A Timms trap was missing from the trap site by the Bridge to No Where and a Timms/ DOC 250 was missing past the second bridge  leading to the Viewing Hide. I suspect these  have been stolen as they were there when I serviced the gear in February. These missing traps will be replaced after duck shooting season. I am wary that more may disappear during that time with the influx of hunters to the area.
 
Steve Playle.
 
 

 

Published in Issue 164
Sunday, 25 February 2018 10:02

Keeping count at Boggy

Boggy trapping progress June, 2015.

Steve Playle completed two years of trapping at Boggy wetlands at the end of June this year.

He sent the following report:

Interestingly predator numbers have not reduced since the first year off trapping was completed. There is currently 94 trapping sites established around the project area now so trapping hours have increased substantially meaning that more traps have been available for predators to encounter than was the case in the first year.

Trapping Period Cats Ferrets Stoats Weasels Rats Hedgehogs Mice magpies Hawks Rabbits
2014/2015 20 60 2 18 87; 169 70 10 11 4
2013/2014 20 43 1 13 52 159 29 10 2 1
Over 2 years 40 103 3 31 139 328 99 20 13 5


Steve Playle
Biosecurity Officer
Published in Issue 165
Thursday, 22 February 2018 07:42

Spoonbills at Boggy Pond and surrounds

The photo is of spoonbill chicks in a nest early this year. The nest itself is a pretty loose affair of sticks placed in the base of a dead willow tree and surrounded by open water on all sides. As the chicks age the nest becomes a lot whiter, the result of droppings from both the chicks and their parents.

This was the first record of spoonbills nesting at Boggy Pond and only the second for Wairarapa.

They have been seen more often in the wider area over the past few years with the increased area of shallow wetland created by DU’s Wairio restoration project likely to be providing a good reliable food source.

I think, also, that the predator control in the area has been a big part of supporting these nests once they start and giving the youngsters a decent chance of fledging.

We hope that this is the first of many!

Earlier in the year a team took the canoe to  chase and spray purple loosestrife.

On the way out we noted a big flock of  spoonbills at the northern end of the lagoon and on the way back we came across some nests in the bases of sprayed willows.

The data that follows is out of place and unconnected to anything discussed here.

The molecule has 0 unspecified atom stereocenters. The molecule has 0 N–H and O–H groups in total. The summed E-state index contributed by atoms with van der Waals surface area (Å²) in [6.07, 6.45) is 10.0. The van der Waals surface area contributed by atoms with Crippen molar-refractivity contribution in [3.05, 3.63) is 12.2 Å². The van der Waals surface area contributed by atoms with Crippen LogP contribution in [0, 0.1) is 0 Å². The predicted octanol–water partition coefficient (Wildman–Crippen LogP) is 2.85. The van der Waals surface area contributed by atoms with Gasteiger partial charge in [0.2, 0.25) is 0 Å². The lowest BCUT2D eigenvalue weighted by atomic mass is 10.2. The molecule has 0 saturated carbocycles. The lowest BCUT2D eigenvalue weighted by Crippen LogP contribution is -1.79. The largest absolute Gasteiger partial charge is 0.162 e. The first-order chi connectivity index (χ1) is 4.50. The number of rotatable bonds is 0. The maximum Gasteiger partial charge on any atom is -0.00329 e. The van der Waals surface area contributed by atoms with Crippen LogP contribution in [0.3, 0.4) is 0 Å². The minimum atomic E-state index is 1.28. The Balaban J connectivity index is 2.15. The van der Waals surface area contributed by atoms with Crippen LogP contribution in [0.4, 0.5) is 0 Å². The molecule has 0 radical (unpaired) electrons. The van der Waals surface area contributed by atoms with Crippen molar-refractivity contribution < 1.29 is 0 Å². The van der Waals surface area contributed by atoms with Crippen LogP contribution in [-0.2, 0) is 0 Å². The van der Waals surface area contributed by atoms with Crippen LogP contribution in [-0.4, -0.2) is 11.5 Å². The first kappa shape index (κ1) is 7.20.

We didn’t approach too closely, but through the telephoto it looked like two chicks at least in each.

It was quite a shock to come across these, a  pleasant one too, as you’d imagine. This is the  second confirmed nesting site at Wairarapa Moana.

We plan to follow up the loosestrife work and will check on these chicks and have a look over a wider area to see if there are more.

I think this is a result of the combination  of willow spraying opening up the lagoon  and creating the right conditions for nest  building and the pest control keeping the nests alive instead of providing food for hungry mammals.

Tony Silbery

Kaiarahi- Koiora Rereketanga (Ranger,  biodiversity) DoC. 

Published in Issue 167
Monday, 04 September 2017 00:16

Hard Work at Boggy Pond

Steve Playle of the Greater Wellington Regional Council (GWRC) was on the job in early January getting trapping work done around Boggy Pond in the Southern Wairarapa.  
“I started back at GW on the 9th and my first job was to get the trapping work done over 10/11 January.
 
“Predators caught were 5 ferrets, 1 weasel, 8 rats, 21 hedgehogs, 4 mice, 1 magpie, 1 rabbit and 1 thrush. Water levels were still very high in the Wairio Restoration Block and at the southern end there were a couple of big flocks of Pied Stilts in residence. At Boggy Pond the Royal Spoonbills were back in residence where Tony Silbery took his photos of breeding birds last year. I am assuming there may be breeding taking place again this season.
 
“The total major predators taken since the trapping commenced in July 2013 now stands at:
  • 62 cats,
  • 140 ferrets,
  • 8 stoats,
  • 53 weasels,
  • 652 hedgehogs and
  • 295 rats.
There was a period prior to Christmas where it went quiet on the ferret scene but obviously there has been some movement over the festive break. It is great to see the water levels so good in the Wairio Restoration Block,” said Steve.
Published in Issue 170